Dunlop’s Tyre Designer, Stephen Bickley, explains why: “The revolutionary NTEC system, which allows pressure tuning for optimum track performance is the key to what John feels here. He works closely with his Dunlop engineers to make sure he is optimising his pressures; you’ll see the guys in the yellow shirts swamping the pit lane and there’s a reason – ensuring safe usage and optimised pressure to get the most out of the rubber.”


Over the Mountain – temperature changes

“Yeah, it’s beautiful there. It’s like you, the road… it’s quite difficult when you’re learning up there because there are no walls or trees or lampposts, so it all looks the same. A lot of the track looks the same, so it’s quite difficult.

“It’s quite smooth up there too, quite a lot of grip, but it can be dodgy because conditions can come down as well. It might be 20 degrees on the bottom part of the section and you go up there on a night practice when you’re losing the daylight and all of a sudden the temperature’s dropping like mad as well. I don’t know how they work it out or what, the Dunlop technical boys would let you know but it’s definitely a different feeling. You’ve got to have the confidence that everything’s there for you in the colder conditions and the hot conditions. They’ve got to work in all conditions.”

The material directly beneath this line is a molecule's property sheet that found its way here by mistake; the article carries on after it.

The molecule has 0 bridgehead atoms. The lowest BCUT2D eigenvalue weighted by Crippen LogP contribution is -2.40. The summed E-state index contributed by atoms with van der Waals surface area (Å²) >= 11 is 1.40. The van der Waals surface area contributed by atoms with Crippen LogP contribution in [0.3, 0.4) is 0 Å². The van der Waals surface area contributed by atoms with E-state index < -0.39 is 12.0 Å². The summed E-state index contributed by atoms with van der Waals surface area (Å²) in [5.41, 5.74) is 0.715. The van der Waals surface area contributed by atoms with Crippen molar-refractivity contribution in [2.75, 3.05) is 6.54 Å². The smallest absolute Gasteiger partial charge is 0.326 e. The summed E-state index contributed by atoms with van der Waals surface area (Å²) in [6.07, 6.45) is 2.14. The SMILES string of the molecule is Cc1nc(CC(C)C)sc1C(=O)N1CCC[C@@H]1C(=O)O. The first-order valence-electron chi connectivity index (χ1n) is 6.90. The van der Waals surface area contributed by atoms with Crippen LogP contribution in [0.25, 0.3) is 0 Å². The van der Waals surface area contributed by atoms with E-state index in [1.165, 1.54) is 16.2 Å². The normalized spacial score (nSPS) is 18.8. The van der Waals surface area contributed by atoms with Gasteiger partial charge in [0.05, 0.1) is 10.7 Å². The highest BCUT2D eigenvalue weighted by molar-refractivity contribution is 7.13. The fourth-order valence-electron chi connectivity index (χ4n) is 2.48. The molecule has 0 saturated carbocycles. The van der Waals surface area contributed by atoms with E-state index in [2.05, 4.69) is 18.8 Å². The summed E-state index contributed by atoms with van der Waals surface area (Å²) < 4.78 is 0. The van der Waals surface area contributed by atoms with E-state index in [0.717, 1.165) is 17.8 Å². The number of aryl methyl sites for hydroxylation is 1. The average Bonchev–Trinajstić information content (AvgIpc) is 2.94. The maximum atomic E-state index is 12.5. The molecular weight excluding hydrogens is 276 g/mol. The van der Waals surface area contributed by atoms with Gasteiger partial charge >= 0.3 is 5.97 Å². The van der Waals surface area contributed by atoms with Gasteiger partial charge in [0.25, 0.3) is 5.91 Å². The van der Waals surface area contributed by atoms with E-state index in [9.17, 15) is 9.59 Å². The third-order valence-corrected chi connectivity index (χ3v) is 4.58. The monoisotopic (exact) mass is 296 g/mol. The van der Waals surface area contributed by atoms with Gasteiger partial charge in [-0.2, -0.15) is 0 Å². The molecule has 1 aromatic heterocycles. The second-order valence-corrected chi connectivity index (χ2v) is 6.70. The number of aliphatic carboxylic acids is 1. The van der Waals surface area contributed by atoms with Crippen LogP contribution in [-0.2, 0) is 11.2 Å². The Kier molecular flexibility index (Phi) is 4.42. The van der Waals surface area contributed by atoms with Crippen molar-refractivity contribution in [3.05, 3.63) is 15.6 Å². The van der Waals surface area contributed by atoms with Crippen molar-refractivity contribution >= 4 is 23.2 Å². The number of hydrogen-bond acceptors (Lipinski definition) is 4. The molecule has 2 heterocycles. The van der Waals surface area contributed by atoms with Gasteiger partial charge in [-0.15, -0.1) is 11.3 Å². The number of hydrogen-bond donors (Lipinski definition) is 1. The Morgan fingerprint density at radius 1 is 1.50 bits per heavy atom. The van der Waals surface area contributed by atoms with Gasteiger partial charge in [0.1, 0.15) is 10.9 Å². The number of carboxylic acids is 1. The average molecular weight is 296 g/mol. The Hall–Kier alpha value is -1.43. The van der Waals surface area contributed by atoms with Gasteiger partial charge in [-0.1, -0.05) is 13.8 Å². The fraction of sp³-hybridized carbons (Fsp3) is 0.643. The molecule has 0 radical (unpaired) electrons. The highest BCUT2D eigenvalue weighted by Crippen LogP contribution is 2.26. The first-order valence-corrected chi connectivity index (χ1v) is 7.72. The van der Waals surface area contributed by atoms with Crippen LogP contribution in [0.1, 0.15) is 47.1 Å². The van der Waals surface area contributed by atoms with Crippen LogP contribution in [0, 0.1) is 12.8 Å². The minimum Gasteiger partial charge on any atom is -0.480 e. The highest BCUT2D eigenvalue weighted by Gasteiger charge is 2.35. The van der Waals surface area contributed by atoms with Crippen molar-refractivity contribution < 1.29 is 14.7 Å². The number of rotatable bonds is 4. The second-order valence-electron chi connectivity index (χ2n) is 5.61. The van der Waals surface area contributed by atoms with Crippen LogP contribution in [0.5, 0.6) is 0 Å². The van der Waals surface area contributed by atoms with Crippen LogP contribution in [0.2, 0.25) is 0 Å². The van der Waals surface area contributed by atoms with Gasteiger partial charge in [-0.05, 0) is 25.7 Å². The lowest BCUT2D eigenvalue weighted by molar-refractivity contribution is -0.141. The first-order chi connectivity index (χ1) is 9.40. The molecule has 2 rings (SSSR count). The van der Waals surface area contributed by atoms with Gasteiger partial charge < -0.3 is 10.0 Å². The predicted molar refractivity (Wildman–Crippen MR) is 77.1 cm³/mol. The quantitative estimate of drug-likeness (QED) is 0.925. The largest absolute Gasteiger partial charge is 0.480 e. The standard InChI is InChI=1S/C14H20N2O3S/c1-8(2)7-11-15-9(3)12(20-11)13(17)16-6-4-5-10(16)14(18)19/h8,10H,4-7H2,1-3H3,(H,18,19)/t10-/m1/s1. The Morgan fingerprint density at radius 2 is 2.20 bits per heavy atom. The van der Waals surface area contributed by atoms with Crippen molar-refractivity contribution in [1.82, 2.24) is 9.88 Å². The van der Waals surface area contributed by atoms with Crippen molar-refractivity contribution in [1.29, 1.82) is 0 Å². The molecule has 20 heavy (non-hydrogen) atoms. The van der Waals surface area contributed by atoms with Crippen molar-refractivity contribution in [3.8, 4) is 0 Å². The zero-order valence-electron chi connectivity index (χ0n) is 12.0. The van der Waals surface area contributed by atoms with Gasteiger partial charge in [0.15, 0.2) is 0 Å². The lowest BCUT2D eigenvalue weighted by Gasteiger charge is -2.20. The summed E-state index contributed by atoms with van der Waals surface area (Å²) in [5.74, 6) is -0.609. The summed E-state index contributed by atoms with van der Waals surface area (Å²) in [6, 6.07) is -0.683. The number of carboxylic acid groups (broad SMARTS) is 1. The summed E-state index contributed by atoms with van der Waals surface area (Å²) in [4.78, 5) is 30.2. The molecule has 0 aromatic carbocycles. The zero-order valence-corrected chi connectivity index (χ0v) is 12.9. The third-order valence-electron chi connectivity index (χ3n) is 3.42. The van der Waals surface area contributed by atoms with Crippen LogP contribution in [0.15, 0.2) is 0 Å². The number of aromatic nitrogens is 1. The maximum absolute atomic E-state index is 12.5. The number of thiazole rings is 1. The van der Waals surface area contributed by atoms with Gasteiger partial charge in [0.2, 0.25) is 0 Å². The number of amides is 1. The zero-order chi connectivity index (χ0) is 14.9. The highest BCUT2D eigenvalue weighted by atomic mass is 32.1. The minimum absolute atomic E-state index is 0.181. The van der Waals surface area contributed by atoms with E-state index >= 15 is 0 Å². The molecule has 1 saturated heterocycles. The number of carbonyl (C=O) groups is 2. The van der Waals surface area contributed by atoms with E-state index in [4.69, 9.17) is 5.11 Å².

Dunlop’s Tyre Designer, Stephen Bickley, explains why: “All tyres are designed with different temperature operating windows. For some races or tracks you can keep it quite tight as you know what you’re going to be facing, but on courses like the TT the temperature can be very changeable. We do a lot of testing in endurance racing at circuits like Le Mans and you can get a real advantage if you have a wide operating window where the tyre can cope across the full course." 

Ballacraine to Cronk-y-Voddy – kerbs and white lines